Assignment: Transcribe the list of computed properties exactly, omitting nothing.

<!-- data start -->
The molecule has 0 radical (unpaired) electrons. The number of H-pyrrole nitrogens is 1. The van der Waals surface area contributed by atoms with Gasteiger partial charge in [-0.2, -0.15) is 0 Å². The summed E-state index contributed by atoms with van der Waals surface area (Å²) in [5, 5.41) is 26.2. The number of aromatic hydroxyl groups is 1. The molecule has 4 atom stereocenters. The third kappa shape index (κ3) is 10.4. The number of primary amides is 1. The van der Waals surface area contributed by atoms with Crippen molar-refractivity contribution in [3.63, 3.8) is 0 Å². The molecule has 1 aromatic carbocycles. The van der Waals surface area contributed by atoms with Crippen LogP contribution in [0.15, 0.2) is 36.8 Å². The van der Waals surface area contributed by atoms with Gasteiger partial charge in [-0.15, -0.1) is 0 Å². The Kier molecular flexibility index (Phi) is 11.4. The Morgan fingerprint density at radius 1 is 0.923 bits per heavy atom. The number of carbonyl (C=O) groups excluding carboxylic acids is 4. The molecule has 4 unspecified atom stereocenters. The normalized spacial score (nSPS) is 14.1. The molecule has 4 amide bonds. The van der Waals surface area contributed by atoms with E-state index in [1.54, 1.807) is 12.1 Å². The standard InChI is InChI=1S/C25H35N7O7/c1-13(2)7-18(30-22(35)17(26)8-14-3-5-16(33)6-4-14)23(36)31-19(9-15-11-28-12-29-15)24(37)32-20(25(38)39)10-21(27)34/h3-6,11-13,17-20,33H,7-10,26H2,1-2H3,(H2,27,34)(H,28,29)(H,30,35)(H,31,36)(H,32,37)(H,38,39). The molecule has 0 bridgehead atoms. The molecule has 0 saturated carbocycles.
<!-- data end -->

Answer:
The molecule has 0 radical (unpaired) electrons. The number of H-pyrrole nitrogens is 1. The van der Waals surface area contributed by atoms with Gasteiger partial charge in [-0.2, -0.15) is 0 Å². The summed E-state index contributed by atoms with van der Waals surface area (Å²) in [5, 5.41) is 26.2. The number of aromatic hydroxyl groups is 1. The molecule has 4 atom stereocenters. The third kappa shape index (κ3) is 10.4. The number of primary amides is 1. The van der Waals surface area contributed by atoms with Crippen molar-refractivity contribution in [3.63, 3.8) is 0 Å². The molecule has 1 aromatic carbocycles. The van der Waals surface area contributed by atoms with Crippen LogP contribution in [0.15, 0.2) is 36.8 Å². The van der Waals surface area contributed by atoms with Gasteiger partial charge in [-0.15, -0.1) is 0 Å². The Kier molecular flexibility index (Phi) is 11.4. The Morgan fingerprint density at radius 1 is 0.923 bits per heavy atom. The number of carbonyl (C=O) groups excluding carboxylic acids is 4. The molecule has 4 unspecified atom stereocenters. The normalized spacial score (nSPS) is 14.1. The molecule has 4 amide bonds. The van der Waals surface area contributed by atoms with E-state index in [1.54, 1.807) is 12.1 Å². The standard InChI is InChI=1S/C25H35N7O7/c1-13(2)7-18(30-22(35)17(26)8-14-3-5-16(33)6-4-14)23(36)31-19(9-15-11-28-12-29-15)24(37)32-20(25(38)39)10-21(27)34/h3-6,11-13,17-20,33H,7-10,26H2,1-2H3,(H2,27,34)(H,28,29)(H,30,35)(H,31,36)(H,32,37)(H,38,39). The molecule has 0 bridgehead atoms. The molecule has 0 saturated carbocycles.